The head of the Royal Thai Air Force, Air Chief Marshal Napadej Dhupatemiya, has announced the RTAF’s interest in acquiring F-35s to replace its fleets of F-5TH Super Tigris Tiger IIs and F-16s.
The Air Chief Marshal claimed that the F-35 was the best choice for the RTAF owing to a drop in prices since its introduction, with the Bangkok Post quoting him as saying that the $82 million price tag for a single F-35 airframe meant that the fifth-generation fighters were “not out of reach”, especially in comparison to the $85 million price of a new build Saab Gripen E. He claimed that negotiations could result in further price reductions, possibly down to $70 million for each F-35.
ACM Napadej added that the RTAF would begin planning out its budget for a possible F-35 acquisition in the 2023 fiscal year, which starts in October 2022. A panel will be created to study the aircraft procurement program and justify its funding requirements, with the Air Chief Marshal saying that the RTAF was prepared to answer all questions asked should the program be approved to go forward.
Additionally, the Air Chief Marshal indicated that the RTAF was also interested in procuring Boeing Australia’s Airpower Teaming System (better known as the Loyal Wingman) to augment the F-35 fleet. He said that the use of the Loyal Wingmen to augment a fleet of eight to twelve F-35s could save costs, claiming that the technology could develop fast enough to meet Thai requirements.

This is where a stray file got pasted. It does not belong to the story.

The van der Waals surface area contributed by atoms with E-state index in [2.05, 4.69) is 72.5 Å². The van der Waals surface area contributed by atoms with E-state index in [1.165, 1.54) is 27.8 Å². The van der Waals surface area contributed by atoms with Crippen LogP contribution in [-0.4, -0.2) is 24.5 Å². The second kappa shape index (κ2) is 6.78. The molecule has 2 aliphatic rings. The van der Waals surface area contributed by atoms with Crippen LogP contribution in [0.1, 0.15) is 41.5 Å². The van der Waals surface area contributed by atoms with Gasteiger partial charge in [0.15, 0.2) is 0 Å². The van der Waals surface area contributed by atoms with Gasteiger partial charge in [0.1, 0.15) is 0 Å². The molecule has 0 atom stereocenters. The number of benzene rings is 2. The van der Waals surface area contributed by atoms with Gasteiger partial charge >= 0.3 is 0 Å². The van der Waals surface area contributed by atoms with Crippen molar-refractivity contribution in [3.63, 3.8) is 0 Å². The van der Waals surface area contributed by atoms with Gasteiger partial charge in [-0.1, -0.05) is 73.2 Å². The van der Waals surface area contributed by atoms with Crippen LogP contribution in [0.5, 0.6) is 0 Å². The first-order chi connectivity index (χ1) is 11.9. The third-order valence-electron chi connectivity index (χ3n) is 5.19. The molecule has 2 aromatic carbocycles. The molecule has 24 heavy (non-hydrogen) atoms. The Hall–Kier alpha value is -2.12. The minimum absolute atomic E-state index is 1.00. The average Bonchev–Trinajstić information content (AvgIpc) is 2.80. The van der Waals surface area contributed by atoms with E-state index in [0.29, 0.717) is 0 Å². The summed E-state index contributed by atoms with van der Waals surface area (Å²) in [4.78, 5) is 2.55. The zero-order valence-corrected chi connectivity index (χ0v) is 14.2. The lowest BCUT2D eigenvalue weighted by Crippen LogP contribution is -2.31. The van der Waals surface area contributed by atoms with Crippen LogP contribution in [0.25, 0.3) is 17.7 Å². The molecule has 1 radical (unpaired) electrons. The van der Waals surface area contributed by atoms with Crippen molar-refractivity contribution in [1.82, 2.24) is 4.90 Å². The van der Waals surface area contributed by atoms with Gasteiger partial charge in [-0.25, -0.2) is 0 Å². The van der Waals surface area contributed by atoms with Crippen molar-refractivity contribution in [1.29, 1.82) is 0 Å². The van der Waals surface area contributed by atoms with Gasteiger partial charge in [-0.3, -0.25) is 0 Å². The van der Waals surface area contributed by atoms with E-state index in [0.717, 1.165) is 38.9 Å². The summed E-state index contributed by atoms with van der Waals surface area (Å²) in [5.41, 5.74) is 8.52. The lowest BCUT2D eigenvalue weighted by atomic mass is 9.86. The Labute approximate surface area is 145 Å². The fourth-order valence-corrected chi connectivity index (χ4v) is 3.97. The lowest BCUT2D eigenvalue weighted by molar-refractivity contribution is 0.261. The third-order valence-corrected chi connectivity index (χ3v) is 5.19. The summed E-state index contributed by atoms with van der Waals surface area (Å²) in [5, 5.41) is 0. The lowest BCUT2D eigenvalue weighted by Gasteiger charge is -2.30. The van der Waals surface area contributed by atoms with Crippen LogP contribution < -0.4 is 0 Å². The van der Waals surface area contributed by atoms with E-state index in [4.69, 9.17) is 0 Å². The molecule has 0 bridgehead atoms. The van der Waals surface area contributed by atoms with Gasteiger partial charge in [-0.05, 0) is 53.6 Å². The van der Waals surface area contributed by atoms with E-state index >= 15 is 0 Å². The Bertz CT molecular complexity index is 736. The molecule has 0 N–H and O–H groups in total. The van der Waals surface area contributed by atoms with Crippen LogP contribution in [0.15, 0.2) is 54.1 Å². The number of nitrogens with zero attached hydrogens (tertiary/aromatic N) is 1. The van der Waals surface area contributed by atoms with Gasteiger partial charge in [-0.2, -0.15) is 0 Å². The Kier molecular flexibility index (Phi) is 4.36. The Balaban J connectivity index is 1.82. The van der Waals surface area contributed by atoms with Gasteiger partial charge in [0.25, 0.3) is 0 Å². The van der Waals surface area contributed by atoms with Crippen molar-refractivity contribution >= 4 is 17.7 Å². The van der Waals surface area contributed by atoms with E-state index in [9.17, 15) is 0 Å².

The RTAF is currently in the process of finalizing its proposal for the procurement of the F-35s that is to be submitted to Thai Prime Minister and Defense Minister Prayut Chan-o-cha for consideration, with preliminary planning calling for the F-35s to be deployed to Wing 1 at Korat Royal Thai Air Force Base. ACM Napadej added that the RTAF is mindful of budget constraints brought on by the continuing COVID-19 pandemic, with planned purchases to be made in phases.
The proverbial elephant in the room, however, will be the Thai Armed Forces’ close relationship with their Chinese counterparts, as exemplified by the now-infamous Falcon Strike 2015 joint exercise between the two nations’ air forces, which saw Thai Gripen Cs go head to head with Chinese J-11As. While subsequently publicized after action reports sparked much public domain debate about the merits of the J-11A and Gripen C in relation to each other, such close contact would give Washington pause about selling its most advanced multirole aircraft to date to Bangkok, and the attendant risks of the Chinese military learning more about its performance.